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Abkhazia: Is Chinese Investment a Panacea or a Pipe Dream?

The burnt-out parliament building in Abkhazia. The territory desperately needs an influx of foreign capital: almost 25 years after Abkhazia broke away from Georgia, conflict-damaged buildings still dot the otherwise picturesque Black Sea territory, and derelict houses are ubiquitous. (Photo: Alice Aedy)

Spend enough time at Brehalovka, an iconic coffee house and hotbed of political gossip on Sukhumi’s seaside promenade, and you are bound to hear whispers of Chinese interest in investing in the separatist territory of Abkhazia. Russia remains Abkhazia’s political overlord, but many locals are hoping China will become a major economic player.
 
If it pans out, Chinese interest in this former Soviet holiday hotspot could have major economic and geopolitical ramifications. But is the renminbi’s purported arrival a panacea for stagnating Abkhazia, or merely a pipe dream?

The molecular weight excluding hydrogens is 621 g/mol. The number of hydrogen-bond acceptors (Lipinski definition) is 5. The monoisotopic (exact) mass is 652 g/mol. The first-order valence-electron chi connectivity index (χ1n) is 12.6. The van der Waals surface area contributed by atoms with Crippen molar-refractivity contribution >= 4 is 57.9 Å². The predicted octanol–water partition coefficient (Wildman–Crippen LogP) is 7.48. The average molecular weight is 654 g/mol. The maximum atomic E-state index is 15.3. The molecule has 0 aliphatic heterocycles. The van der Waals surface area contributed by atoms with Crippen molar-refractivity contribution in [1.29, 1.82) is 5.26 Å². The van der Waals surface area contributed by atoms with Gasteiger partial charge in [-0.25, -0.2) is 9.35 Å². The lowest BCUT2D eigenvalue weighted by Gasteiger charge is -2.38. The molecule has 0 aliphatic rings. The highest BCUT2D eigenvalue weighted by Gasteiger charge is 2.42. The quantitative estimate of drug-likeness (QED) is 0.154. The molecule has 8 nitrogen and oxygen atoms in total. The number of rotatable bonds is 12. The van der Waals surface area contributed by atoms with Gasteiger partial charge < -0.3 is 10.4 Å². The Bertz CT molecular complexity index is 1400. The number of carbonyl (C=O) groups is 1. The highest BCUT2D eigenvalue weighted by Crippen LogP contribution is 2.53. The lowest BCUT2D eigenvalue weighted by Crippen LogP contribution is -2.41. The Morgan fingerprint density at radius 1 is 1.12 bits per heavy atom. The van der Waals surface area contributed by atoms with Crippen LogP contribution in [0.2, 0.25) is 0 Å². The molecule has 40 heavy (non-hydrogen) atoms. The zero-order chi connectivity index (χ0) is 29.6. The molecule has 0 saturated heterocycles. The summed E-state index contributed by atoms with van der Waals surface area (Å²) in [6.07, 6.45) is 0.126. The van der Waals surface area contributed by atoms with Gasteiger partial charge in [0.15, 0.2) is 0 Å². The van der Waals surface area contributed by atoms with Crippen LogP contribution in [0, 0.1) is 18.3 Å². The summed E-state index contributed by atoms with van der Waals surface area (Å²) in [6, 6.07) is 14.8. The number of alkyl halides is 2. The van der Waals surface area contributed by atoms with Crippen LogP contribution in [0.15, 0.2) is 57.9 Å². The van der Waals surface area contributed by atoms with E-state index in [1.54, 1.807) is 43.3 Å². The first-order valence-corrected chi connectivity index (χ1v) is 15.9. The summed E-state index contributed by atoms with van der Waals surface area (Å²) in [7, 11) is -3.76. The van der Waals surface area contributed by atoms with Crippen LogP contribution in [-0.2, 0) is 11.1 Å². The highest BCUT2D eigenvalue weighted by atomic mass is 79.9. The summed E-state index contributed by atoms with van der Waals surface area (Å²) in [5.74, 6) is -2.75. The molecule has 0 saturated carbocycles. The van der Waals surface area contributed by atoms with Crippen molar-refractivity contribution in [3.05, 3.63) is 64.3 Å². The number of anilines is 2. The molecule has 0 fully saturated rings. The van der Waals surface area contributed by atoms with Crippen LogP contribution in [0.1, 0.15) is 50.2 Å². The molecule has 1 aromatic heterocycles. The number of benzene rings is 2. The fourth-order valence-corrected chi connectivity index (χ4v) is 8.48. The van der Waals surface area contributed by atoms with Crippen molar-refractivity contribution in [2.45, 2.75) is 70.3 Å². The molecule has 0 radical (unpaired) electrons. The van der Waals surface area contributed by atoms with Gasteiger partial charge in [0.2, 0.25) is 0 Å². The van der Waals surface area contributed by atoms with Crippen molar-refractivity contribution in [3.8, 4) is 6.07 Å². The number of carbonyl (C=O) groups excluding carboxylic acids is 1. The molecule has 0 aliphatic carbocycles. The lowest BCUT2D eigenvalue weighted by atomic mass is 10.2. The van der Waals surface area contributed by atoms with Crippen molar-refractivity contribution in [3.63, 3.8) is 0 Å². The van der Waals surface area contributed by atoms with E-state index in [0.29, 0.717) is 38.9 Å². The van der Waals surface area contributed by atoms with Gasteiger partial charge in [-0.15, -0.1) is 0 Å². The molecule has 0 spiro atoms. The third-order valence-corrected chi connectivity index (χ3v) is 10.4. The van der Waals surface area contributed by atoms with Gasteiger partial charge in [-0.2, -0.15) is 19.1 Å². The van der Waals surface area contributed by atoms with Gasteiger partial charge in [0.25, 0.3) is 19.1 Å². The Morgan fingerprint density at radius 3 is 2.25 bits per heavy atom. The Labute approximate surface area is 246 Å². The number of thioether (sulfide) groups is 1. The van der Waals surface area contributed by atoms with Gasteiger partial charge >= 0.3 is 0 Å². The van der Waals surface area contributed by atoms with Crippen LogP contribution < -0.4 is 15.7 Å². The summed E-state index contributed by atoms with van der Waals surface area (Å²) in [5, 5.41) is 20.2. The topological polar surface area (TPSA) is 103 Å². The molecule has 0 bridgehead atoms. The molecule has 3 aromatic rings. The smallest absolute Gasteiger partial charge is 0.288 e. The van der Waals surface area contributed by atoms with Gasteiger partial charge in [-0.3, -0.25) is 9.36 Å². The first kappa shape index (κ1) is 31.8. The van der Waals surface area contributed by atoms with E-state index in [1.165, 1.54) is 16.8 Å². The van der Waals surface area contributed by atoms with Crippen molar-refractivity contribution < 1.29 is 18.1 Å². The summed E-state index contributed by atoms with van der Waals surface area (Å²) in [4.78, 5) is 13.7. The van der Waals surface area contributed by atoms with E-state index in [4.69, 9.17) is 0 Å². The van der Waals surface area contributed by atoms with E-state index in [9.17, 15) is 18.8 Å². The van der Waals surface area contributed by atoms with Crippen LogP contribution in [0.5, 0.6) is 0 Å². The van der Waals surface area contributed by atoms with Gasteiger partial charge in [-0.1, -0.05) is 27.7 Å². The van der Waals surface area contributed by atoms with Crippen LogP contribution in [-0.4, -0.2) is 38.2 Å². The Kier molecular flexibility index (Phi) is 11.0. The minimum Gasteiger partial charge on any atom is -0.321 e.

“Did you hear that at Brehalovka?” said Abkhazia’s de-facto foreign minister, Daur Kove, with a laugh, when questioned in his office in central Sukhumi about Chinese investment prospects.
 
“It's true that there is a project under discussion to build a road from Abkhazia to the North Caucasus. The name of a Chinese company has arisen, but it was all very preliminary,” Kove said. Kove’s deputy, Kan Taniya, was more blunt. “Lots of blah blah blah, nothing concrete,” the 29-year-old said.
 

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Kieran Pender is a freelance journalist, contributing to a range of publications including The Guardian. He is also a Research Fellow with the Black Sea Institute.

Abkhazia: Is Chinese Investment a Panacea or a Pipe Dream?

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